Our Wellington and Manawatū campuses are open, Auckland remains closed at AL4. More information.

Opinion: Rethinking organisational support for employees in the wake of a terror attack


Supermarket

Businesses can and should focus on ensuring employees feel that they are safe – something Dr Fatima Junaid calls ‘perceived organisational security support’.


Dr Fatima Junaid

Dr Fatima Junaid, School of Management.

By Dr Fatima Junaid

As we think about the victims of the Lynn Mall terrorist attack, our heart goes out to them. At the same time, we have to think about the Countdown employees working who may be under trauma and perhaps feel fear for a long period of time.

Organisations may have to think differently in terms of how they support their employees in the context of terror by giving more importance to perceived safety within a workplace. This is an aspect which may be novel to us in New Zealand.

In the current context, Countdown took immediate and serious actions to ensure safety of the employees and the customers, which is a reasonable response. However, it should not be episodic in nature ­– it must be a part of an organisational preparedness plan, and a component of orientation. Indeed, it is mission critical to understand the implications of such events on wellbeing of people. In this regard, I discuss evidence-based ways in which organisations’ can help their employees during but also after such situations.

In events of terror, we see the Government and the company involved take immediate steps. When employees see events where an outsider (who can be anyone) indiscriminately commits an act of terror towards civilians, employees feel lack of safety in that point in time but also for a long period of time following. Employees working in grocery stores and malls, and for that matter any customer facing organisation might be feeling a sense of fear. So, businesses can and should focus on ensuring employees feel that they are safe – something I call ‘perceived organisational security support’.

In simple terms, it means two things. First, developing policy, process and procedure to ensure the security and safety of employees and consumers, which most organisations might already have in place or will be thinking about. Second, continually communicate that policy, process and procedure to the employees. As we realise the importance of developing this sense of safety and security, this does not come without challenges. The most important challenge is that employee turnover in the retail sector is very high. Constantly ensuring that employees are aware of the organisations policy and process of security and its associated protocols poses a significant challenge.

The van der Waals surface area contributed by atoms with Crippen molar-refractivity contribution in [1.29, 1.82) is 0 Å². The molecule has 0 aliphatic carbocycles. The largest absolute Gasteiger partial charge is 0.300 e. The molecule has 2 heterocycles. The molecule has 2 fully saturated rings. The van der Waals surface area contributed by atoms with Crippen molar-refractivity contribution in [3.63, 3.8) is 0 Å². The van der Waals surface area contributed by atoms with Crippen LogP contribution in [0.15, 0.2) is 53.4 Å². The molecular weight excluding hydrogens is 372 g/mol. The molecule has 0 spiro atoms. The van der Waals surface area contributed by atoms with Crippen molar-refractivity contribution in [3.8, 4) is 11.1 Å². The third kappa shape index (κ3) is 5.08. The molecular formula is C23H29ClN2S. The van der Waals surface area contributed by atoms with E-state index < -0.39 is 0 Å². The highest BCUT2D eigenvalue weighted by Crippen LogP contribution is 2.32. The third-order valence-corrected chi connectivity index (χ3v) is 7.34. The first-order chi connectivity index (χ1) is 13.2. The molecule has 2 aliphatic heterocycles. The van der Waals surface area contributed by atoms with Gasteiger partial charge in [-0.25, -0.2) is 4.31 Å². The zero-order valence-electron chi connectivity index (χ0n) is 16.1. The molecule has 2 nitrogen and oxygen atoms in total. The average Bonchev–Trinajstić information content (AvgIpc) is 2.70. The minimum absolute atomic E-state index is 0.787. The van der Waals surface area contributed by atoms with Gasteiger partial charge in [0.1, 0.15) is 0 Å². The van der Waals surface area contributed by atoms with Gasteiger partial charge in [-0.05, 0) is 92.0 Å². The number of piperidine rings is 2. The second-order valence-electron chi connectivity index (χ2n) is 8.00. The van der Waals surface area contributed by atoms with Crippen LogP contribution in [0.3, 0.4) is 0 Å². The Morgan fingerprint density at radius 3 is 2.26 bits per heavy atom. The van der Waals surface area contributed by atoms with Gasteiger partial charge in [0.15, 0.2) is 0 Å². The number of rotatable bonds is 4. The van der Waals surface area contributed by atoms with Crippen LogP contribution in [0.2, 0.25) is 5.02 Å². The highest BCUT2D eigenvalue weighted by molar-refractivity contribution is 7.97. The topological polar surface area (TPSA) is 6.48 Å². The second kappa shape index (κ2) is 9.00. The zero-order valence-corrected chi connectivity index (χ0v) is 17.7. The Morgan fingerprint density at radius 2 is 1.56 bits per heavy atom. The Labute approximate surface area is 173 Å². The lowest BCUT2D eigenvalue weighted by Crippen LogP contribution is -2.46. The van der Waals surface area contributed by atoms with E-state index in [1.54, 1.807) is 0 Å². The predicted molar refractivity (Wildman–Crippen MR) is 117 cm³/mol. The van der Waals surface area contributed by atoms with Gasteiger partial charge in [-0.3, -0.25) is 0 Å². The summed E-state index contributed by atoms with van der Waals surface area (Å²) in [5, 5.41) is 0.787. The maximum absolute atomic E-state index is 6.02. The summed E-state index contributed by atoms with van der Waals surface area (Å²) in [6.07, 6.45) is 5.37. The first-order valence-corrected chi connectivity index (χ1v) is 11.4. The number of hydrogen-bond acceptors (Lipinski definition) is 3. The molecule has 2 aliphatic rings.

From a wellbeing perspective, removing knives from store shelves is a reasonable idea, but organisations will need to work on creating and maintaining conducive environments as they might see increased discrimination, and possibly hostility amongst employees of different ethnicities. In relation to fear, companies will have to rethink how to educate and inform staff regarding the policy and protocols of safety.

Feeling unsafe can create huge gaps between people, and can make people withdraw away from those they don’t know, or think are different from them. The current Auckland attack could very easily increase that divide. There is a lot of opportunity to reduce the friction between communities within the work context.

Perceived safety and security are corner stone towards emotional resilience and wellbeing. This is important for the employees, organisations and the community. At work one should feel safe, and this sense of safety and security positively influences their wellbeing. Although, one might argue that such incidents are not always controllable, which was very true in the context of my study as well the recent incident in Auckland. However, having a sense of safety is a strong factor that reduces fear and anxiety. Not knowing the safety measures and protocols can add (unnecessarily) to feeling afraid, much like fear begets fear.

Dr Fatima Junaid is an organisational science researcher with a PhD in the area of job stress, terrorism trauma and its effects on employee behaviours, based in the School of Management.

Related articles

Opinion: Countering terrorism – and ‘doing the right thing’
Opinion: Confronting extremism – what’s changed since March 15?
Opinion: Will the “Christchurch Call” be enough?
Opinion: Protecting religious diversity in NZ after Christchurch